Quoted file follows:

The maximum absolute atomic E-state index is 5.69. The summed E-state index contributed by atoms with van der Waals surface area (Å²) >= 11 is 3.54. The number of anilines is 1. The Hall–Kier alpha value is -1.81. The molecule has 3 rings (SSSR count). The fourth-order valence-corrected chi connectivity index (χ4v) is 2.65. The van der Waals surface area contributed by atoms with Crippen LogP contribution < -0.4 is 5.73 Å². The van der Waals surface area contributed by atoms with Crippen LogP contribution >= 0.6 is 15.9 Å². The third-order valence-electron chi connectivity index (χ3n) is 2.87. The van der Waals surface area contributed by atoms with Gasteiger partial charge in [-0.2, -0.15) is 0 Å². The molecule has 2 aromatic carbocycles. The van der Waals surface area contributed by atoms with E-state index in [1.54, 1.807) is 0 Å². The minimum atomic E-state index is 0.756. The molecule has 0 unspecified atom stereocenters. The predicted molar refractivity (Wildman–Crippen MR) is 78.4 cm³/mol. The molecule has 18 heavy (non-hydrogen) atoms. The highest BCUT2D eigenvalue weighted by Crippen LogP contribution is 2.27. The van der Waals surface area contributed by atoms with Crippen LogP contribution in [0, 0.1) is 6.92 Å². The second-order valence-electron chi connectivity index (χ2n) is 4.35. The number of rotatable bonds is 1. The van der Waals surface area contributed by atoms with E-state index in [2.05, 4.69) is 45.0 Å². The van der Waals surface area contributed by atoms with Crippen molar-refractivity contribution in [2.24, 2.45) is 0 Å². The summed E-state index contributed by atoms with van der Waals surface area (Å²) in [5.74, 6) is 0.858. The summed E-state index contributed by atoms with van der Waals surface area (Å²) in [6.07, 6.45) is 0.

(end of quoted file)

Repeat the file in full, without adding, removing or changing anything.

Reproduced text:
The maximum absolute atomic E-state index is 5.69. The summed E-state index contributed by atoms with van der Waals surface area (Å²) >= 11 is 3.54. The number of anilines is 1. The Hall–Kier alpha value is -1.81. The molecule has 3 rings (SSSR count). The fourth-order valence-corrected chi connectivity index (χ4v) is 2.65. The van der Waals surface area contributed by atoms with Crippen LogP contribution < -0.4 is 5.73 Å². The van der Waals surface area contributed by atoms with Crippen LogP contribution >= 0.6 is 15.9 Å². The third-order valence-electron chi connectivity index (χ3n) is 2.87. The van der Waals surface area contributed by atoms with Gasteiger partial charge in [-0.2, -0.15) is 0 Å². The molecule has 2 aromatic carbocycles. The van der Waals surface area contributed by atoms with E-state index in [1.54, 1.807) is 0 Å². The minimum atomic E-state index is 0.756. The molecule has 0 unspecified atom stereocenters. The predicted molar refractivity (Wildman–Crippen MR) is 78.4 cm³/mol. The molecule has 18 heavy (non-hydrogen) atoms. The highest BCUT2D eigenvalue weighted by Crippen LogP contribution is 2.27. The van der Waals surface area contributed by atoms with Crippen LogP contribution in [0, 0.1) is 6.92 Å². The second-order valence-electron chi connectivity index (χ2n) is 4.35. The number of rotatable bonds is 1. The van der Waals surface area contributed by atoms with E-state index in [2.05, 4.69) is 45.0 Å². The van der Waals surface area contributed by atoms with Crippen molar-refractivity contribution in [2.24, 2.45) is 0 Å². The summed E-state index contributed by atoms with van der Waals surface area (Å²) in [5.74, 6) is 0.858. The summed E-state index contributed by atoms with van der Waals surface area (Å²) in [6.07, 6.45) is 0.